Science Articles

How The Lymphatic System Works

Thu, 24th May 2007

Our second circulatory system - past, present and future

Stephanie Modi

The lymphatic system is an offshoot of the cardiovascular system and comprises lymphatic vessels, lymph nodes, lymph (the fluid they contain) and lymphocytes (immune cells). Lymphatics were first seen by Hippocrates in 400BC as vessels containing ‘white blood’, but the lymphatic system was not properly described until the 1600s, around the same time that William Harvey published his detailed description of the blood circulatory system.

Lymphatic system

Figure 1 - The lymphatic system ©St. George's, University of London

Whilst our understanding of the blood circulation progressed rapidly, the lymphatic system was regarded as a simple drainage system and largely ignored. It is only in the last 20 years that lymphatic research has really progressed. It's now clear that the lymphatic system is far more than a simple drainage network and instead comprises a complex system involved in many conditions, ranging from cancer to asthma. This article explores the essential role that the lymphatic system plays in tissue fluid regulation. A disturbance in this regulation can cause fluids to accumulate in tissues, leading to swelling or lymphoedema, a condition which presents us with many unsolved puzzles.

The essential role of the lymphatic system in tissue fluid volume regulation

The lymphatic system has several key roles including transporting fats absorbed from the gut, priming the immune system during infections bv carrying material to local lymph nodes and regulating tissue fluid volume.

Tissue fluid (also known as interstitial fluid) forms when water and proteins filter through tiny channels in the walls of small blood vessels, called capillaries, and enter the surrounding tissue.

Chronic venous disease

Figure 2 - Chronic venous disease resulting in oedema. ©St George's, University of London

In general, fluids filter out of the capillary at a rate determined by pressures on either side of the wall. These pressures (‘Starling forces’) are exerted by the fluid and by protein, on both sides of the wall. All the body’s cells are bathed by 10-12 litres of interstitial fluid compared with a blood plasma volume of only 3 litres. In order to keep the volume of fluid in the interstitial compartment constant, excess interstitial fluid and large proteins must be returned to the blood stream. This process is carried out almost entirely by lymphatic vessels.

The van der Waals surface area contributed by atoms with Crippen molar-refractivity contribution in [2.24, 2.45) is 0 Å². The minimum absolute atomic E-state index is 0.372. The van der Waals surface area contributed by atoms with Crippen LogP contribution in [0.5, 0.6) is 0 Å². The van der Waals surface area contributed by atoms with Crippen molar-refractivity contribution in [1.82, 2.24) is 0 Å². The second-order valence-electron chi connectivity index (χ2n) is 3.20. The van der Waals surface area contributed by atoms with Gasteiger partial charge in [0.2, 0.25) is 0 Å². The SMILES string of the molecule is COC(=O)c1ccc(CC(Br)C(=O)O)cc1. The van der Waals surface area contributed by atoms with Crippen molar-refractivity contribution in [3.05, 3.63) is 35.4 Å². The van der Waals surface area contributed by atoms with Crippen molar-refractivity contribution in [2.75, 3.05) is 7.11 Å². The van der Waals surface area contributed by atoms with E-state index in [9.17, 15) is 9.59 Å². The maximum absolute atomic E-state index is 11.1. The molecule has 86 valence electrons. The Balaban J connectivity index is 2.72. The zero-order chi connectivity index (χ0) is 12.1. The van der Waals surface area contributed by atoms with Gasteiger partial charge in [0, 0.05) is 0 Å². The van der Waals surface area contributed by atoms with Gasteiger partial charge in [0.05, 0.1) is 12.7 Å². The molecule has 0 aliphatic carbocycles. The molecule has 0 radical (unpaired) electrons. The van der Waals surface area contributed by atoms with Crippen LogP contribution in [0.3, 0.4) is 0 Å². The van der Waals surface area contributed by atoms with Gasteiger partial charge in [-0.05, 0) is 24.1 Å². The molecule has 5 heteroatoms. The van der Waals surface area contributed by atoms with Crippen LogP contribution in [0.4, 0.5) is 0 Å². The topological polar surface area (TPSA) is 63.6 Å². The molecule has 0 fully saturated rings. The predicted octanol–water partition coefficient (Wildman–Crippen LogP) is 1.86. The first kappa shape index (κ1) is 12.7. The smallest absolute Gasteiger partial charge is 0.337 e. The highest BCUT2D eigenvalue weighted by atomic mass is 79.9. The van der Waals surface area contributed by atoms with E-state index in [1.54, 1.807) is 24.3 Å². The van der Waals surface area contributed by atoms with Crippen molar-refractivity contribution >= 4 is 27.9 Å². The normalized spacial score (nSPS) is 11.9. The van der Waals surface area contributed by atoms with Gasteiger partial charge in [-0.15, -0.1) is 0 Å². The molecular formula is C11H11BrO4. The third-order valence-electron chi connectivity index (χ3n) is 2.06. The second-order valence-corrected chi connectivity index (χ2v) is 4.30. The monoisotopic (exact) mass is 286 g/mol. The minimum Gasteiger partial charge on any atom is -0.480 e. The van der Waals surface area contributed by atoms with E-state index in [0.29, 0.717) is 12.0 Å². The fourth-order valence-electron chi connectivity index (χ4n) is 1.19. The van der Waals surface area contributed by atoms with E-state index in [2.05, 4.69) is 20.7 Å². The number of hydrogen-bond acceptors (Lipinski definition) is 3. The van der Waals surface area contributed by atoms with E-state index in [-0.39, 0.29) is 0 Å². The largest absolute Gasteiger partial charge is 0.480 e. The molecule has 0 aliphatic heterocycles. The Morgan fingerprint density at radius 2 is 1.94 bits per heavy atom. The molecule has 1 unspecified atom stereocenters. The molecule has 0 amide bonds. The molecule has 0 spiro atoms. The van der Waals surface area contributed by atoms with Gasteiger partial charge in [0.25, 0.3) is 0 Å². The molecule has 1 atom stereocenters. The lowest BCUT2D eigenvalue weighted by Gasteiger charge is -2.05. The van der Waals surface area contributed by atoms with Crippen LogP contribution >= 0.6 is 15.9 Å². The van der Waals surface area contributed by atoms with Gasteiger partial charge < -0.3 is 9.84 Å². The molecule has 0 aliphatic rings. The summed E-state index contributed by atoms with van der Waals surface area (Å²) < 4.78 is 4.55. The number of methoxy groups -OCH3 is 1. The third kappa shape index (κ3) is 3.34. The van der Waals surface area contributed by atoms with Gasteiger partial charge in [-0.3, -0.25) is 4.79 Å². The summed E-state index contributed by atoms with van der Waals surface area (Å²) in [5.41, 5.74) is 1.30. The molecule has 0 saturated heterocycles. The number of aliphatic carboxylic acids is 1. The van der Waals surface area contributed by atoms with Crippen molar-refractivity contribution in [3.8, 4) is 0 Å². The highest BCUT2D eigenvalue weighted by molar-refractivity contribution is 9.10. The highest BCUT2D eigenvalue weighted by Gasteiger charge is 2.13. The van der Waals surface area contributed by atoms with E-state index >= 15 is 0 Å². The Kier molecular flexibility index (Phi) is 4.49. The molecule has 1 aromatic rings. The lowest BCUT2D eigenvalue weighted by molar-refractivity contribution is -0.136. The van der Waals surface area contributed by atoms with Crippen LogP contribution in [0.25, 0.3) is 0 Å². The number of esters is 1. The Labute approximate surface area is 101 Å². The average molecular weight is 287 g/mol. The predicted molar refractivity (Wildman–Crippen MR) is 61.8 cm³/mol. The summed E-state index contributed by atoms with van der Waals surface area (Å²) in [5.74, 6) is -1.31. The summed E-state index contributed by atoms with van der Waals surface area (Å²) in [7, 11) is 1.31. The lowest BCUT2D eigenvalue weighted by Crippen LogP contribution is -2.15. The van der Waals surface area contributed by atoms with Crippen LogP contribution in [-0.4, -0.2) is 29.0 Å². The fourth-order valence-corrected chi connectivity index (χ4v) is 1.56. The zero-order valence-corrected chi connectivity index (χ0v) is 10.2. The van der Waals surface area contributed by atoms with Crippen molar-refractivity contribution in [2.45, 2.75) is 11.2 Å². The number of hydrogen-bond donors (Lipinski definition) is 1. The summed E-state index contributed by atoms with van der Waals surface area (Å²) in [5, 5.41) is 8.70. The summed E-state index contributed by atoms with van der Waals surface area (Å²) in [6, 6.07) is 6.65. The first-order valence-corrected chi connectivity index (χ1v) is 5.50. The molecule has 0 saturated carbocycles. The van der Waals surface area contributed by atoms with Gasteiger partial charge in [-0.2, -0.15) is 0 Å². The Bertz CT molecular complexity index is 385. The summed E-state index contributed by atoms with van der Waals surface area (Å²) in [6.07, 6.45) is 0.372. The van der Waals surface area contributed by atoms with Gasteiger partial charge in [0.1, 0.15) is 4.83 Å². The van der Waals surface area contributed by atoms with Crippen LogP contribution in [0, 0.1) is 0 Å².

Excess interstitial fluid first drains into small, thin walled lymphatics (initial lymphatics) and then into larger lymphatics. Larger lymphatics possess valves to ensure that lymph flow is one-way and have muscular walls which can pump the interstitial fluid (now termed lymph) towards lymph nodes. Lymphocytes within lymph nodes police all fluid which passes through them and an immune response may be initiated if a foreign body is encountered (this is why our lymph nodes e.g in the neck, may swell when we are unwell). After exiting the lymph nodes, lymph empties into the blood circulation via connections to veins in the neck.

What is the difference between oedema and lymphoedema?

As the lymphatic system is essential to the regulation of tissue fluid volume, any impairment is likely to lead to a build up of fluid and protein. This can manifest as swelling (oedema). Both oedema and lymphoedema manifest as swelling but the two conditions have distinct causes.

Many of us notice that our feet swell during a long haul flight and this is because the capillary filtration rate is temporarily exceeding the ability of the lymphatics to remove fluid. This however, is normal and will disappear over time. Clinical oedema is caused by a sustained excess of fluid filtering across the capillary wall. The lymphatic system will work harder to remove this excess fluid but eventually it becomes overwhelmed and fails, resulting in swelling. This excess in fluid filtration can occur as a result of a variety of conditions including: malnutrition, renal failure, heart failure and inflammation. The oedema can usually be cured if the underlying cause is identified and treated.

Figure 2 shows a patient with leg swelling caused by chronic venous disease, which is sometimes caused by deep vein thrombosis, varicose veins or chronic heart failure. This condition causes capillary filtration to be increased over a sustained period. The lymphatics are overwhelmed and this leads to an excess of interstitial fluid and oedema (swelling).

Types of Lymphoedema

There are two broad categories of lymphoedema:

Milroy disease

Figure 3 - Milroy disease (leg swelling and associated skin changes) ©St George's, University of London

Primary Lymphoedema can be genetically pre-determined but can also develop later in life with no discernable cause. Primary refers to the fact that the lymphoedema is caused by an inherent defect, which may include under-development, in the lymphatic system. For example, there may be too few lymphatics or malfunctional lymphatics which do not pump properly or have faulty valves. Primary lymphoedema is relatively rare. Two examples of primary lymphoedema, in which the genetic abnormality has been identified, are:

A. Milroy disease. This involves lower leg swelling, present from birth (1 in 6000 births) (figure 3). It is caused by mutations in a gene responsible for embryonic lymphangiogenesis (lymph vessel development). As a result, lymphatics fail to develop properly, particularly in the leg.

B. Lymphoedema Distichiasis. This involves leg swelling (figure 4) and is caused by mutations in a lymphatic developmental gene called FOXC2.